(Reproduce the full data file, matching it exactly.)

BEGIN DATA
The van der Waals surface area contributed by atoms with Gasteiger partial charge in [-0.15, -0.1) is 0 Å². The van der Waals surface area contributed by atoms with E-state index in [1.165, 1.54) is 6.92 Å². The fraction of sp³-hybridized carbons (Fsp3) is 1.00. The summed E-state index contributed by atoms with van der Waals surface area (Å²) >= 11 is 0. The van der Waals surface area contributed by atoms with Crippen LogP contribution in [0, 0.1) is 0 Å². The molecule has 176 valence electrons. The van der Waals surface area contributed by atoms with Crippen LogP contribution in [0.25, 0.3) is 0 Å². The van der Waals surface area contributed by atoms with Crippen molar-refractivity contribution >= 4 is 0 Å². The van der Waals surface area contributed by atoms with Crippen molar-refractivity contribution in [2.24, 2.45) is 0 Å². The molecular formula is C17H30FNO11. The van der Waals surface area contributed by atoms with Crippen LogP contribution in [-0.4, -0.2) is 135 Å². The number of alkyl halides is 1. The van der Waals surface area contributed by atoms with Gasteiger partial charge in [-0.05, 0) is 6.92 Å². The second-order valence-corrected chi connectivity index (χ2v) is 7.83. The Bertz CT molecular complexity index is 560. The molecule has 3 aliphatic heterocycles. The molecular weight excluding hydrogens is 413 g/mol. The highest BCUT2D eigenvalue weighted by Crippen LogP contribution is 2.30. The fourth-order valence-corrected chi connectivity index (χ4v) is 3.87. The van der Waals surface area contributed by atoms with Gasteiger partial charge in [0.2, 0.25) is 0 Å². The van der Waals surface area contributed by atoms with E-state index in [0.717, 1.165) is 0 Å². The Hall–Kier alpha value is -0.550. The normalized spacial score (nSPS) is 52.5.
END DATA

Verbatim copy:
The van der Waals surface area contributed by atoms with Gasteiger partial charge in [-0.15, -0.1) is 0 Å². The van der Waals surface area contributed by atoms with E-state index in [1.165, 1.54) is 6.92 Å². The fraction of sp³-hybridized carbons (Fsp3) is 1.00. The summed E-state index contributed by atoms with van der Waals surface area (Å²) >= 11 is 0. The van der Waals surface area contributed by atoms with Crippen LogP contribution in [0, 0.1) is 0 Å². The molecule has 176 valence electrons. The van der Waals surface area contributed by atoms with Crippen LogP contribution in [0.25, 0.3) is 0 Å². The van der Waals surface area contributed by atoms with Crippen molar-refractivity contribution >= 4 is 0 Å². The van der Waals surface area contributed by atoms with Crippen molar-refractivity contribution in [2.24, 2.45) is 0 Å². The molecular formula is C17H30FNO11. The van der Waals surface area contributed by atoms with Crippen LogP contribution in [-0.4, -0.2) is 135 Å². The number of alkyl halides is 1. The van der Waals surface area contributed by atoms with Gasteiger partial charge in [-0.05, 0) is 6.92 Å². The second-order valence-corrected chi connectivity index (χ2v) is 7.83. The Bertz CT molecular complexity index is 560. The molecule has 3 aliphatic heterocycles. The molecular weight excluding hydrogens is 413 g/mol. The highest BCUT2D eigenvalue weighted by Crippen LogP contribution is 2.30. The fourth-order valence-corrected chi connectivity index (χ4v) is 3.87. The van der Waals surface area contributed by atoms with Gasteiger partial charge in [0.2, 0.25) is 0 Å². The van der Waals surface area contributed by atoms with E-state index in [0.717, 1.165) is 0 Å². The Hall–Kier alpha value is -0.550. The normalized spacial score (nSPS) is 52.5.